Economists Incorporated

Economists Incorporated’s work on controversial mergers has put it on the other side from the US Department of Justice multiple times in the past year.

  • Represented two pharmaceutical companies and three healthcare companies on various issues
  • Worked on noteworthy deals, including the mega-merger of health insurers Anthem and Cigna
  • Advised on the ongoing Domestic Drywall antitrust litigation
Global headsJonathan L Walker, David A Argue, Matthew B Wright
Home jurisdictionUS
Total size of firm58
Competition economists36
% of firm specialised62%
Who’s Who Legal: Competition nominees0
Group one11
Group two3
Group three11
Group four11
Lateral hires1
Internal promotions0

Things remained relatively the same for Economists Incorporated in terms of the firm’s size this past year, even as the 36 competition specialists engaged in interesting and complex antitrust work. The team worked on Tribune Publishing’s acquisition of Freedom Communications out of bankruptcy, analysing the market affected by the deal and submitting a declaration to a federal court. The deal was investigated and opposed by the US Department of Justice’s antitrust division, and ultimately enjoined. Economists Incorporated also has been involved in the health insurance merger between Anthem and Cigna. The firm analysed the market definition and market shares, the likelihood of competitive effects arising from the merger, and the possibility of buying-side market power, among other concerns. At the time of writing, the Antitrust Division was going to trial to stop the tie-up.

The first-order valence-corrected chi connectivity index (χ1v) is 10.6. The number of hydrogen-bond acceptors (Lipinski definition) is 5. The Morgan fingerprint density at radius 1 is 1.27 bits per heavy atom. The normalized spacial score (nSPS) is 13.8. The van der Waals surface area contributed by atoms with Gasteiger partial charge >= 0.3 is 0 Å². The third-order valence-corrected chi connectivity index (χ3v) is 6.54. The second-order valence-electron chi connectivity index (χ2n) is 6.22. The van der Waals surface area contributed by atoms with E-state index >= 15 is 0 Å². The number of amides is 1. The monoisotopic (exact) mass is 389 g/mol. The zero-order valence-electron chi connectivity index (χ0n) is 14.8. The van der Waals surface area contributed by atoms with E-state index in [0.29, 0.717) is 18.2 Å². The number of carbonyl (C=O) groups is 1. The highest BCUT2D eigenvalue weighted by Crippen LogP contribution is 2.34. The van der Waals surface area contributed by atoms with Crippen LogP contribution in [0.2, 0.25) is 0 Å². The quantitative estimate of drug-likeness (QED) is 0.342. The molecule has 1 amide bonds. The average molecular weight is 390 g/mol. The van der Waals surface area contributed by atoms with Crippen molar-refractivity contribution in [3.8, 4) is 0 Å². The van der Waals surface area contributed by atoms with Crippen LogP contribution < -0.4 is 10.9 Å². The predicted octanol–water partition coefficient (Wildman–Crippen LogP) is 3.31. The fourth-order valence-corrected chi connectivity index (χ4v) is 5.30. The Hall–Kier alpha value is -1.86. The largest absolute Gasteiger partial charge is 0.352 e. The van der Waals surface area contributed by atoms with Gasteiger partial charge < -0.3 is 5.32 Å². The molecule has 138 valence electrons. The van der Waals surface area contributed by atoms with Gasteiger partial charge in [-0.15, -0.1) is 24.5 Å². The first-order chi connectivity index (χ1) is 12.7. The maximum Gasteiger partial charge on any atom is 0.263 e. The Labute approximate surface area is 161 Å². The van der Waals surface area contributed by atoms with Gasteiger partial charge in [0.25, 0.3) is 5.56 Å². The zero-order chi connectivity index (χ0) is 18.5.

Turning to conduct issues, Economists Incorporated worked on more than a dozen collusion cases this past year and several monopoly cases, including at least two in the pharmaceutical industry. Philip Nelson served as the testifying expert for plaintiff SawStop in its claim that large manufacturers of power tools engaged in a group boycott of the company’s table saw safety technology antitrust litigation. He analysed the implications of the alleged boycott and the damages claims. The firm provided deposition testimony for defendant CertainTeed Gypsum in the Domestic Drywall antitrust litigation, examining and analysing the alleged conspiracy involving gypsum wallboard products. The client won its motion for summary judgment.

E.CA Economics

E.CA Economics is an entirely antitrust-dedicated firm with three Who’s Who Legal: Competition nominees leading the team.

  • 100% of team works on competition cases
  • Handling more than 20 litigation cases across Europe